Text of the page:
(NEXSTAR) – Dreaming of a white Christmas? For most, it’ll be just a dream as national forecasters predict an unseasonably warm start to winter.

The National Oceanic and Atmospheric Administration released its predictions Thursday for the next three months, showing most of the country is in for above-average temperatures through the end of the year.

A large swath of the country, seen on the map below, is shaded in orange, indicating a higher probability of above-average temperatures between November and January. The areas most likely to be unseasonably warm are New England and the Pacific Northwest, which is consistent with the El Niño pattern we’re expecting.

The precipitation outlook diminishes hopes of early winter snow even further. Northern states like Michigan and Montana, where snow on Christmas isn’t unheard of, are leaning toward having less precipitation than usual, according to NOAA’s updated outlook.

Meanwhile, down south, it’s looking like a wet winter for the Gulf, Texas, and the Southeast, even after hurricane season officially ends on Nov. 30.

But before you take these maps as a promise, remember the outlook is meant to indicate probabilities for temperatures and precipitation over a three-month period. It can’t be used to predict the weather on any specific day this winter. You’ll need to wait until we get closer to really know what’s forecast for your area over the holidays.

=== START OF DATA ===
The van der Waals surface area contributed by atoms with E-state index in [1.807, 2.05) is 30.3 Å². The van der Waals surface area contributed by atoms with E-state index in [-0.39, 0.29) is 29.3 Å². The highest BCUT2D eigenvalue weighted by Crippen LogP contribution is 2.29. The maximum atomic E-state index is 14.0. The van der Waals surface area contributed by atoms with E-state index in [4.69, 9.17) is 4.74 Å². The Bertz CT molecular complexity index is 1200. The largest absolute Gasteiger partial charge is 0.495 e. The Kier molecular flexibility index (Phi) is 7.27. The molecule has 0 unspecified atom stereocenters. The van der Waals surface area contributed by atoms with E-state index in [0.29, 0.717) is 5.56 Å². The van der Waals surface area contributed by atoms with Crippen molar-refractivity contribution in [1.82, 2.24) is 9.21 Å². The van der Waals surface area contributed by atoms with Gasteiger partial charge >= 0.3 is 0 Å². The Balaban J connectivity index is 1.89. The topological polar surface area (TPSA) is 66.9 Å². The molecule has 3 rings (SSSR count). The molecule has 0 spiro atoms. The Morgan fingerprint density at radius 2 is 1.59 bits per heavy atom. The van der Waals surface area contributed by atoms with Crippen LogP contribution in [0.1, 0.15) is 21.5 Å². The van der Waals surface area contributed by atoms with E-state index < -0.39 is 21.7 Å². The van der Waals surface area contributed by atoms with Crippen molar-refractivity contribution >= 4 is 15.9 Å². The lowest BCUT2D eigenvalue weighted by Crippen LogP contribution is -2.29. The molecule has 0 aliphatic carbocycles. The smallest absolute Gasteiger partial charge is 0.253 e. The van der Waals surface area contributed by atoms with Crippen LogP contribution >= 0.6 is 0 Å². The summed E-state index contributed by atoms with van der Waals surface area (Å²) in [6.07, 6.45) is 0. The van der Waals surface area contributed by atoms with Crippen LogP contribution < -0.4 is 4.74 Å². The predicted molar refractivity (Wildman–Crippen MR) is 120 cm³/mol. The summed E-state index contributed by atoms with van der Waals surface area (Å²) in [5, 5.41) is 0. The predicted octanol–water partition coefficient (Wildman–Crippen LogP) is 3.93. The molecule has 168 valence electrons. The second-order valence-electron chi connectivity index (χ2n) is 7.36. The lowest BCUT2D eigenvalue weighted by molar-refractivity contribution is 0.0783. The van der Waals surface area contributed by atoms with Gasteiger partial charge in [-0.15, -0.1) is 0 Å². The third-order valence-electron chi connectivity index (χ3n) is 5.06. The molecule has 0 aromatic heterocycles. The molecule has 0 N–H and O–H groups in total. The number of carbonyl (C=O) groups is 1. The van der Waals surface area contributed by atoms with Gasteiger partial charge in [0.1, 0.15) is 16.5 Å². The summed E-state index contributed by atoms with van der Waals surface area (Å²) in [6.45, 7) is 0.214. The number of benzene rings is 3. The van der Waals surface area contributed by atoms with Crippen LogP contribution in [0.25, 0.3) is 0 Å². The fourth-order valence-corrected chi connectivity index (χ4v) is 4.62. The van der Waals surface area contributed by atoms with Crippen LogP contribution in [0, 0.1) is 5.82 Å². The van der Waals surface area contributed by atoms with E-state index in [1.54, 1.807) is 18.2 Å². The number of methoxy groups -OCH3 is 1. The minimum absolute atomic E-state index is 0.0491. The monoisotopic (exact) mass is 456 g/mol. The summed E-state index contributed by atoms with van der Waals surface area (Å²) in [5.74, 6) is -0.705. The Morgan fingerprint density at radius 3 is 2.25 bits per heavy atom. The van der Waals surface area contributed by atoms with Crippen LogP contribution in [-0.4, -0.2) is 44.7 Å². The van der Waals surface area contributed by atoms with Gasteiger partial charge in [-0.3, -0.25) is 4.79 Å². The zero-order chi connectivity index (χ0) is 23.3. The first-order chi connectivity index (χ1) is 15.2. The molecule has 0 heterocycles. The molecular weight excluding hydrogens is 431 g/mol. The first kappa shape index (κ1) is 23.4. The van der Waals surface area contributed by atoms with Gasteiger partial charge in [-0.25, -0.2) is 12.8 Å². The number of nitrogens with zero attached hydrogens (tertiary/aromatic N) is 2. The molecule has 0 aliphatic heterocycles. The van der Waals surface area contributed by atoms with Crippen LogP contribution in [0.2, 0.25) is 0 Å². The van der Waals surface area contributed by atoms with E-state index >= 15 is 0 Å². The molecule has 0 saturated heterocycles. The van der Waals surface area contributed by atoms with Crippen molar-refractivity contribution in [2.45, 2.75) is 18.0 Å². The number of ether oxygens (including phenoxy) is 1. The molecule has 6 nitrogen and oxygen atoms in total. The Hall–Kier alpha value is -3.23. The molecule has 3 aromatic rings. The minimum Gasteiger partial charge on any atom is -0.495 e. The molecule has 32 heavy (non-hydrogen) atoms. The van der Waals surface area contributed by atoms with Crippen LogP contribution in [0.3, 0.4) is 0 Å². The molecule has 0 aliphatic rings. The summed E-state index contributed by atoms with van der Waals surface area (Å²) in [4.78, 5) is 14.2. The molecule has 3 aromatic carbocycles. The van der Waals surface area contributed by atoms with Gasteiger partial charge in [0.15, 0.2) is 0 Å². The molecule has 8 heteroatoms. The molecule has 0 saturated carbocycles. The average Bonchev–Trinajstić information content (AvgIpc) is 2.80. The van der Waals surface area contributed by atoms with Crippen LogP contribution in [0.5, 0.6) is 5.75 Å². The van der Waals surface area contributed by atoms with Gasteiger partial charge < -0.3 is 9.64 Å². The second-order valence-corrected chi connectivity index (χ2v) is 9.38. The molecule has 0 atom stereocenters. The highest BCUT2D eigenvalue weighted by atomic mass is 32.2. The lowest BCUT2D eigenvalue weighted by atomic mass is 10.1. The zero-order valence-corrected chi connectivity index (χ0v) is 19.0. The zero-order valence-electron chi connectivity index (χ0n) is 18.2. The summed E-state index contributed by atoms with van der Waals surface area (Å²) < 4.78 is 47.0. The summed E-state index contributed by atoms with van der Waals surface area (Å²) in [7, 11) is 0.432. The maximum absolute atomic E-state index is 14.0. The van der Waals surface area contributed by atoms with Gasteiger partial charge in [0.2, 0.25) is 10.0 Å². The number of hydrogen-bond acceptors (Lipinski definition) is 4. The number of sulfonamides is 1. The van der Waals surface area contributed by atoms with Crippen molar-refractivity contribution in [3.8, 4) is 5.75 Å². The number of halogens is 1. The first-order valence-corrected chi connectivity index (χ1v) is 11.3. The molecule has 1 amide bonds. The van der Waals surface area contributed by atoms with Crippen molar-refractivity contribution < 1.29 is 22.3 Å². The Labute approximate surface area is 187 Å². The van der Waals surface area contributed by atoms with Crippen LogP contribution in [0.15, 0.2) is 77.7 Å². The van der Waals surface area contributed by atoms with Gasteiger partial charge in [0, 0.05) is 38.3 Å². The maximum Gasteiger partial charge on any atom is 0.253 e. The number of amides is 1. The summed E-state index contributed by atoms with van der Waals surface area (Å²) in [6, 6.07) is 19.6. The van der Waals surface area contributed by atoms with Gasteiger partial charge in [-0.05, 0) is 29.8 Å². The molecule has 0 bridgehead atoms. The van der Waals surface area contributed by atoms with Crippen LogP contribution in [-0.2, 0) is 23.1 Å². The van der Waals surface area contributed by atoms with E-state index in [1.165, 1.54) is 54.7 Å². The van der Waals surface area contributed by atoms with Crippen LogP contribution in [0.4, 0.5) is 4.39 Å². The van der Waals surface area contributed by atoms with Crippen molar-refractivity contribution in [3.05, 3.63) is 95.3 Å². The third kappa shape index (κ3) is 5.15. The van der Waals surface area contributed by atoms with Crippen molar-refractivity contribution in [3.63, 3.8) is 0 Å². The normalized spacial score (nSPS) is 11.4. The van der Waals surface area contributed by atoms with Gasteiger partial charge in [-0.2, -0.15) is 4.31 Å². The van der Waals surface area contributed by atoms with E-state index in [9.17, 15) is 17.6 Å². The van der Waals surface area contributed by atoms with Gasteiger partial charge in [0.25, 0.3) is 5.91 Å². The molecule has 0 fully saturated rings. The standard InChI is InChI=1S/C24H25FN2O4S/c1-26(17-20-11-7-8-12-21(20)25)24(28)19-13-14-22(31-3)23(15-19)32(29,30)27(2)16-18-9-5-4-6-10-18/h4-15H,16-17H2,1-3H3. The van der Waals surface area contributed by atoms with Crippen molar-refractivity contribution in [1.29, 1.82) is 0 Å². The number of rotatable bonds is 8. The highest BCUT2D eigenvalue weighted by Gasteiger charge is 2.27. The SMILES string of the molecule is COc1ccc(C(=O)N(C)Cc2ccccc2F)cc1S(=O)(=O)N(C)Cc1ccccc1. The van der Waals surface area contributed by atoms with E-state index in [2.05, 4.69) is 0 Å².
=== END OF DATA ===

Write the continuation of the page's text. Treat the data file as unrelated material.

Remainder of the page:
As we get closer to winter, the impacts of El Niño are becoming clearer. La Niña and El Niño both tend to reach their peak in the winter.

During an El Niño winter, the southern third to half of the United States, including California, tends to get more precipitation. (Exactly where that dividing line falls varies from year to year.) Meanwhile, the Pacific Northwest and parts of the Ohio Valley tend to be dry and warm.

Hawaii also often sees below-average rain during an El Niño fall, winter, and spring season.

Last week, national forecasters said there is a 75% to 85% chance that we see a “strong” El Niño through the winter season. There’s a 30% chance it ends up being one of the strongest ever recorded.

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